Black English Is Its Own Language
I find it ironic that the critique about Jeantel’s testimony harkened back to some the very same reasons that White racists used to exclude Blacks from the witness stand altogether. Many felt she wasn’t smart enough and did a disservice to the prosecution’s case simply due to her manner of speaking. It was as if her physical presence and her inability (or unwillingness?) to speak in standard American English were enough of a reason to doubt her testimony.
I hear voices and speech patterns like Jeantel’s every day as I walk through my central Brooklyn neighborhood. Black English is a language in its own right that has its own rules and is understood and spoken in Black neighborhoods all over the country. On any given day of the week I code switch and speak Black English with my Black friends and neighbors and American English with my White friends and colleagues.
“She’s speaking Black English,” McWhorter explained. “Everything she says, where you can see the Twittersphere, or people I know thinking she’s making a grammatical mistake. If a Martian came down and the Martian happened to be in South-Central rather than in Grand Rapids, the Martian would have as hard a time figuring out how this dialect worked as any other. She said in the clip that ‘I had told you.’ Many people are thinking, ‘Why is she using that?’ That’s Black English…It’s the narrative pluperfect. Linguists talk about it.”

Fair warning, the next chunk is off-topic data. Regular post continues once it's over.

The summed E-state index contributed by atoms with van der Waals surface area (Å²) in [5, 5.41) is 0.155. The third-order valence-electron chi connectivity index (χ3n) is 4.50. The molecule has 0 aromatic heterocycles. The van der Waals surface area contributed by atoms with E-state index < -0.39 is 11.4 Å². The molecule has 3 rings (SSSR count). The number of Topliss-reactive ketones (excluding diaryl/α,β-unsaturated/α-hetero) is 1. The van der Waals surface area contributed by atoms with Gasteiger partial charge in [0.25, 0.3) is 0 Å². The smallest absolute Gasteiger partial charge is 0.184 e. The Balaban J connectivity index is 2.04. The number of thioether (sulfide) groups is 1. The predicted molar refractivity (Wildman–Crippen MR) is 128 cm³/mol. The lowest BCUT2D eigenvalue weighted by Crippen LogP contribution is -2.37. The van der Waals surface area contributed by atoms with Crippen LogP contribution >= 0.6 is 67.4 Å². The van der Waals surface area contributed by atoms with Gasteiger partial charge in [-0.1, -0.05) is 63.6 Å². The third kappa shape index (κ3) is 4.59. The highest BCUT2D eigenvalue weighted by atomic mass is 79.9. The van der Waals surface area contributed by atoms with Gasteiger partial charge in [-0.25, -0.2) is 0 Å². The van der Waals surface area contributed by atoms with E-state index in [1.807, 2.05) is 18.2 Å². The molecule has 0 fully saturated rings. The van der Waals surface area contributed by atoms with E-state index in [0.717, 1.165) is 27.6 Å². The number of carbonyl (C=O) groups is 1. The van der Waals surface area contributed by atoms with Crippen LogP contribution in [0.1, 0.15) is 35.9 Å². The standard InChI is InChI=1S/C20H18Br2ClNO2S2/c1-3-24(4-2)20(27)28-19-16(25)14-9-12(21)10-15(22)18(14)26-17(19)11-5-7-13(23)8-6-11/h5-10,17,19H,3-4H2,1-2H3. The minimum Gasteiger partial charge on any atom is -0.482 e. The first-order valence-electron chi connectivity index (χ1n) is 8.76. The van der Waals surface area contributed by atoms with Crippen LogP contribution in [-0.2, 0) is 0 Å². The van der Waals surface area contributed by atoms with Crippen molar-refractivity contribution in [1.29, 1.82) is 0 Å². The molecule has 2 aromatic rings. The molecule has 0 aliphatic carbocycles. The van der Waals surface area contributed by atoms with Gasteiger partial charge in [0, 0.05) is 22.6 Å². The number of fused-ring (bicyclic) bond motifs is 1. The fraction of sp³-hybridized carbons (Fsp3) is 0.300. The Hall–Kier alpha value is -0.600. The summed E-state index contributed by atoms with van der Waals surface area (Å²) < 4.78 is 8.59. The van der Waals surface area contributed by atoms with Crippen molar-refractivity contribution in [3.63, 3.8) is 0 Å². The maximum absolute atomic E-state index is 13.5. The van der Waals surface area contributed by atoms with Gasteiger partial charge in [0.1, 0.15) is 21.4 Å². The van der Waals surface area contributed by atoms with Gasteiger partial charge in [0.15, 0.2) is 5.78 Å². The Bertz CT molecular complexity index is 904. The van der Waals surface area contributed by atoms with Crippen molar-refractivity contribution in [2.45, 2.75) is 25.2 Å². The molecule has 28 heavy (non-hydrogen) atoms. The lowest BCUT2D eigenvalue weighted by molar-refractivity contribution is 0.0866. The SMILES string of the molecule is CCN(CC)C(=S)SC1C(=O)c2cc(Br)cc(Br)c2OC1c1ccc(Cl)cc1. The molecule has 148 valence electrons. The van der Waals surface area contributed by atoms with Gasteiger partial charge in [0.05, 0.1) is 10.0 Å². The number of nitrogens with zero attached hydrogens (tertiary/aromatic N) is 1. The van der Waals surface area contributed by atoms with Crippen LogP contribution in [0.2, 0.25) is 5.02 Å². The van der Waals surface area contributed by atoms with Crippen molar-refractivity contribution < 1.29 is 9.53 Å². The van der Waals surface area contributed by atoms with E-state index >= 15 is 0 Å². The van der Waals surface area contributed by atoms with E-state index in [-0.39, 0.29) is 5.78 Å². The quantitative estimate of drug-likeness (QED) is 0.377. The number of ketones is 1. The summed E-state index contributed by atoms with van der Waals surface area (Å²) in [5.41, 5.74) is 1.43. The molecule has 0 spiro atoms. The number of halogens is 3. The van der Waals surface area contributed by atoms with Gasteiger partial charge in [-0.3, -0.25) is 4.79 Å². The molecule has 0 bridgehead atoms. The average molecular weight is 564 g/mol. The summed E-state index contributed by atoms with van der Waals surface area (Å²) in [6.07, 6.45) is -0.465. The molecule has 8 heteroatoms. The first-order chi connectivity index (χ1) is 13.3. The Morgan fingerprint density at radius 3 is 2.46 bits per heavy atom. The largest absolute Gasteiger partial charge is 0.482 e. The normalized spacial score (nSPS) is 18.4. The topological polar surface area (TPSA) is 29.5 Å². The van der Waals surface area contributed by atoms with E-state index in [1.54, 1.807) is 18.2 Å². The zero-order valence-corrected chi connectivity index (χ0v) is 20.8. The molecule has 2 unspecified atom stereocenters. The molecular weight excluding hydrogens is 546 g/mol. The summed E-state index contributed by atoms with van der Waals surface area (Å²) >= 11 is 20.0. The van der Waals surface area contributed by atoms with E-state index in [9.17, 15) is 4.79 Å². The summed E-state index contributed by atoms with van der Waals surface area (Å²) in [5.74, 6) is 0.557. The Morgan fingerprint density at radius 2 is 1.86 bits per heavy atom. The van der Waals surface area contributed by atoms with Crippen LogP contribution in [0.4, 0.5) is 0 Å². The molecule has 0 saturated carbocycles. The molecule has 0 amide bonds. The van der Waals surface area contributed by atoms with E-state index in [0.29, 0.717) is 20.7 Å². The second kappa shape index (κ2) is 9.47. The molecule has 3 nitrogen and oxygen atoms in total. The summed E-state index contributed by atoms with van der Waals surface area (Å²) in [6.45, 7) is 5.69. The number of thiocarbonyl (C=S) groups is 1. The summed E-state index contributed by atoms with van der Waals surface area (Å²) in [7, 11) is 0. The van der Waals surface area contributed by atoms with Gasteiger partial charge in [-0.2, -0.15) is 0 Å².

Most every Black person I know uses Black English at some point. Using Black English is not a crime. Shame on those—Black and White—who thought it ok to critique this child for using a language that is standard for the community she comes from. And double shame on the members of the Black community whose embarrassment about Black English (um self hate much?) allowed them to pile on when this young sista needed our support.